Research: EZZO and colleagues, Univ

Listed in Issue 58


EZZO and colleagues, University of Maryland School of Medicine, Kernan Hospital Mansion, 220 Kernan Drive, Baltimore, MD 21207-6697, USA reviewed the effectiveness of acupuncture for the treatment of chronic pain.


Pain is a major complaint of the estimated one million US consumers who use acupuncture each year. Although acupuncture is widely available in chronic pain clinics, its effectiveness remains in question.


Medline, two complementary medicine databases, 69 conference proceedings, other article bibliographies and reviews were searched. Trials were included if they were randomized, involved populations with pain of greater than 3 months, used needle rather than surface electrodes and were in English. Data were extracted by two independent reviewers using a validated instrument. Disagreements were resolved by discussion.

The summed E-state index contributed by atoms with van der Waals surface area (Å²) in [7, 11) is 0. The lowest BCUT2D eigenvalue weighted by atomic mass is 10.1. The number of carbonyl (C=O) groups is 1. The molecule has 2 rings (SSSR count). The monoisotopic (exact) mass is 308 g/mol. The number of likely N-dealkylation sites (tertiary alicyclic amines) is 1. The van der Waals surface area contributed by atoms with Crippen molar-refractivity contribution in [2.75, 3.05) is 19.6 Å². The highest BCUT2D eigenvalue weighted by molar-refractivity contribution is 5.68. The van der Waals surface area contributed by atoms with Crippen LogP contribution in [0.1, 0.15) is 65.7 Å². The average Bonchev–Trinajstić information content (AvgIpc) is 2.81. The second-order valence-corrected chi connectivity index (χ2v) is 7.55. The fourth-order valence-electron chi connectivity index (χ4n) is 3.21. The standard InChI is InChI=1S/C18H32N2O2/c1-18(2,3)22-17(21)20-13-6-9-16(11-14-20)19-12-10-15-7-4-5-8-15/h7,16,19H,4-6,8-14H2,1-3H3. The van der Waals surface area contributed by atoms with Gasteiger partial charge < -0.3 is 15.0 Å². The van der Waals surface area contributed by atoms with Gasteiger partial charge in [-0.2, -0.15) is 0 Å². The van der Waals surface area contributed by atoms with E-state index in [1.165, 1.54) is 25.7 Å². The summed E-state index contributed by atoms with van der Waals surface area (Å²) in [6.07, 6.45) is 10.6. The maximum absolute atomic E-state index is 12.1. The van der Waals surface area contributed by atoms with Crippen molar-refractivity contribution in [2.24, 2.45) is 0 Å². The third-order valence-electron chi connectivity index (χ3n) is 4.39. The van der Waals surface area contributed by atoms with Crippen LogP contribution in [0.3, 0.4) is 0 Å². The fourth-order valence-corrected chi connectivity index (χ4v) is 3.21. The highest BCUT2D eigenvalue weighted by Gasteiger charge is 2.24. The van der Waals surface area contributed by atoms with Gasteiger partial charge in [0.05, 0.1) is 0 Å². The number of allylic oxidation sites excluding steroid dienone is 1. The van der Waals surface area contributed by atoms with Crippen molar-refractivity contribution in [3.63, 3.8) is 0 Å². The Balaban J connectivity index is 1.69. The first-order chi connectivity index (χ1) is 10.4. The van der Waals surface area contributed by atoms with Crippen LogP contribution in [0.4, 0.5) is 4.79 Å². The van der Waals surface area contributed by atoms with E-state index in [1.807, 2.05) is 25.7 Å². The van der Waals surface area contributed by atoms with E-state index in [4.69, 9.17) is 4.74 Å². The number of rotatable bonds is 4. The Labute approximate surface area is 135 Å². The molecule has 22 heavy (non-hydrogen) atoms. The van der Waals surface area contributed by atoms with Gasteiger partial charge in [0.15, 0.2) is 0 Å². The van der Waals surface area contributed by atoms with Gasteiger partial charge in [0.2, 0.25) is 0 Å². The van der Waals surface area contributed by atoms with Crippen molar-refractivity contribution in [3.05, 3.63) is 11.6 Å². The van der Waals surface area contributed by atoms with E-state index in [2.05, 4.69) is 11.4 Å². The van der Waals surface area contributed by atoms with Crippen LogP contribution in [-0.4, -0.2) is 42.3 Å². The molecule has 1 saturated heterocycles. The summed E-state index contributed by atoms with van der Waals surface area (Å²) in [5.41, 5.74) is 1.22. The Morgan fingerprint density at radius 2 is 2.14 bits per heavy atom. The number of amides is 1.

Fifty-one studies met the inclusion criteria. Clinical heterogeneity precluded statistical pooling. Results were positive in 21 studies, negative in 3 and neutral in 27. Three quarters of the studies received a low quality score and low quality trials were significantly associated with positive results (p=0.05). High-quality studies clustered in designs using sham acupuncture as the control group, where the risk of false negative (type II) error is high due to a large sample size requirement. Six or more acupuncture treatments were significantly associated with positive outcomes (p=0.03) even after adjusting for study quality.


The authors concluded there is limited evidence that acupuncture is more effective than no treatment for chronic pain and inconclusive evidence that acupuncture is more effective than placebo, sham acupuncture or standard care. However, there was an important relationship between the methodology of the studies and their results that should guide future research.


Ezzo J et al. Is acupuncture effective for the treatment of chronic pain? A systematic review. Pain 86(3): 217-25. Jun 2000.

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